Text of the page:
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Moral elevation is a prosocial emotional state that is triggered by witnessing or learning of the altruistic behavior of other people (Haidt, 2003; Algoe & Haidt, 2009). It has been considered as part of the awe-family of feeling states (Keltner & Haidt, 2003), and as an other-praising emotion (Haidt, 2003). Although he did not use the term Elevation, Thomas Jefferson provided a succinct description of this emotion: When any ... act of charity or of gratitude, for instance, is presented either to our sight or imagination, we are deeply impressed with its beauty and feel a strong desire in ourselves of doing charitable and grateful acts also. (Jefferson, 1771/1975, p.350) Elevation can promote altruism. A study conducted by Schnall, Roper, and Fessler (2010) found women who watched an elevation-inducing film clip were more willing to help in an additional, unpaid study than those who watched a nature film or a comedy clip. Multiple studies associated specific feelings and cognitions with elevation, including being moved, uplifted, being optimistic about humanity, having warm feelings in the chest, wanting to help others, and wanting to be a better person (Algoe & Haidt, 2009; Schnall et al., 2010; Silver & Haidt, 2008). The emotional experience of elevation also has physiological correlates. Silvers and Haidt (2008) presented videos to induce either elevation or amusement to nursing mothers, and the mothers in the elevation condition secreted significantly more milk and reported more tears/crying and chills on skin. The underlying mechanisms underlying these physiological responses were not clear, but one likely candidate is oxytocin. Nursing can result from oxytocins action as a hormone, while social engagement is mediated by oxytocinergic neural pathways (Porges, 2007). One of these key pathways includes the oxytocin receptors at the medullary nucleus ambiguus, which stimulate the vagus nerve and thereby link the central and parasympathetic nervous systems. Activity of the vagus nerve can be indexed through respiratory sinus arrhythmia (RSA), a pattern of heart rate variability. Landis et al. (2009) assessed elevation as a personality trait, allowing it to be placed in context of the Big Five traits (Extraversion, Agreeableness, Conscientiousness, Neuroticism, and Openness), spiritual transcendence, and altruism. The elevation scale presented with two factors, labeled Elevation I and Elevation II, which were correlated with each other. Elevation I correlated positively with Extraversion, Openness, Agreeableness, spiritual transcendence, and altruism, while Elevation II correlated only with spiritual transcendence. Hypotheses: Participants experiencing elevation will show a greater increase in RSA and exhibit helping behavior more so than those experiencing amusement. Elevation measured as a personality trait will be predictive of prosocial profiles and helping behavior.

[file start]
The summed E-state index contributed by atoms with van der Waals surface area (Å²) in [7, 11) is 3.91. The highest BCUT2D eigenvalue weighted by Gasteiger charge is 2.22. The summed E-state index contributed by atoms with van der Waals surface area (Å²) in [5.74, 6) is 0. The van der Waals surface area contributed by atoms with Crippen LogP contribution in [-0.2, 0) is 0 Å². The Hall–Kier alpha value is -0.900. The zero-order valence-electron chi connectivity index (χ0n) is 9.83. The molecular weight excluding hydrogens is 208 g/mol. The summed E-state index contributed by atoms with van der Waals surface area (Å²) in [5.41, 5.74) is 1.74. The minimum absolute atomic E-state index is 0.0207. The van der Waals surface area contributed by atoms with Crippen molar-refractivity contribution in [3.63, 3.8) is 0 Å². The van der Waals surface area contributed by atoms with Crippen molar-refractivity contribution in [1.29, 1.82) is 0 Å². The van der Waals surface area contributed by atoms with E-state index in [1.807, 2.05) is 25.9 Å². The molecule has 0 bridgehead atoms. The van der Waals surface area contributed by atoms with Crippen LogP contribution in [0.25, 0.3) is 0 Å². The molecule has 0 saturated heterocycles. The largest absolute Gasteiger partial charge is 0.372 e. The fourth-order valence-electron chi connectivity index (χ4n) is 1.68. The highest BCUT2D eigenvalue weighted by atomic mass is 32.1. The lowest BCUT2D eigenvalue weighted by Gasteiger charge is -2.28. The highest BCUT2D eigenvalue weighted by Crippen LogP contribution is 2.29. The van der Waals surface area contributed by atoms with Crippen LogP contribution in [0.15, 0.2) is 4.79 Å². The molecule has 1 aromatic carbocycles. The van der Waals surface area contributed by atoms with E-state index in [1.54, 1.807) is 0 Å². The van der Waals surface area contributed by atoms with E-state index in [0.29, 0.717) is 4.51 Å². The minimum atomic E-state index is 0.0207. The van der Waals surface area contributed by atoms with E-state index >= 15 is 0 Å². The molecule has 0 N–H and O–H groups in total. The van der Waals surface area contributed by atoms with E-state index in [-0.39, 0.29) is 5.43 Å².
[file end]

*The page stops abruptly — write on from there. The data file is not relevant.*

Table 2 Materials and Methods College undergraduates were recruited through the Oregon State University Psychology Manipulation check measures and significant differences between conditions, determined by a Wilcoxon's rank-sum test. Departments online experiment management system in exchange for extra credit.
Personality trait self-report measures were administered online through Qualtrics (Qualtrics Labs Inc., Provo, UT). Items of each measure were presented on a five-point scale, with responses ranging from Strongly Disagree to Strongly Agree. The names and origins of all scales are listed below in Table 1. In a later in-lab assessment period, a five-minute emotionally neutral video was shown to each participant, followed by either an elevating video or an amusing video. Screenshots from each emotion-inducing video are shown in Figure 1. Baseline RSA was calculated from the last two minutes of the neutral video, while emotion-induction RSA was calculated from the second to ninth minutes of the elevating or amusing video. Electrocardiography (ECG) signals were obtained using the BIOPAC MP150 hardware system (Biopac Systems Inc., Santa Barbara, CA). ECG signal was refined and RSA was calculated using CardioEdit and CardioBatch (Porges Lab, Brain-Body Center, University of Illinois-Chicago, Chicago, IL). Following the videos, a series of Likert-type manipulation-check items that asked participants about how they felt during the video were administered (Table 2). Videos and manipulation check items were presented with E-Prime 2.0 (Psychology Software Tools, Inc., Sharpsburg, PA). After the ECG was removed and immediately before debriefing, the experimenter spilled a plastic cup containing 20 pencils and pens in a manner that appeared unintentional, and then waited five seconds for the participant to respond before picking up the spilled items. If the participant assisted the experimenter, the number of items that the participant picked up was recorded as a helping task measure.
Higher mean in elevation Self-report item (N = 32) How much did this video affect you physically? x How much did this video affect you emotionally? x How interesting did you find this video? x Higher mean in elevation Self-report item (N = 32) Happiness/joy x Warmth x Inspiration x Admiration x Hope x Tenderness x Uplifted x Awe x Amused Sympathy/compassion x Optimistic about humanity x Wanted to help others x More open and loving towards people in general x More curious about the world x Higher mean in elevation Self-report item (N = 32) Eyes watering/tearing up x Lump in throat/choked up x Warm or expansive feelings in chest x Nausea x Heart beating faster x Change in breathing x Chills, goose bumps, or tingling on skin x Laughter Higher mean in amusement (N = 26) Z -1.09 -3.31 -1.15 p .276 < .001* .251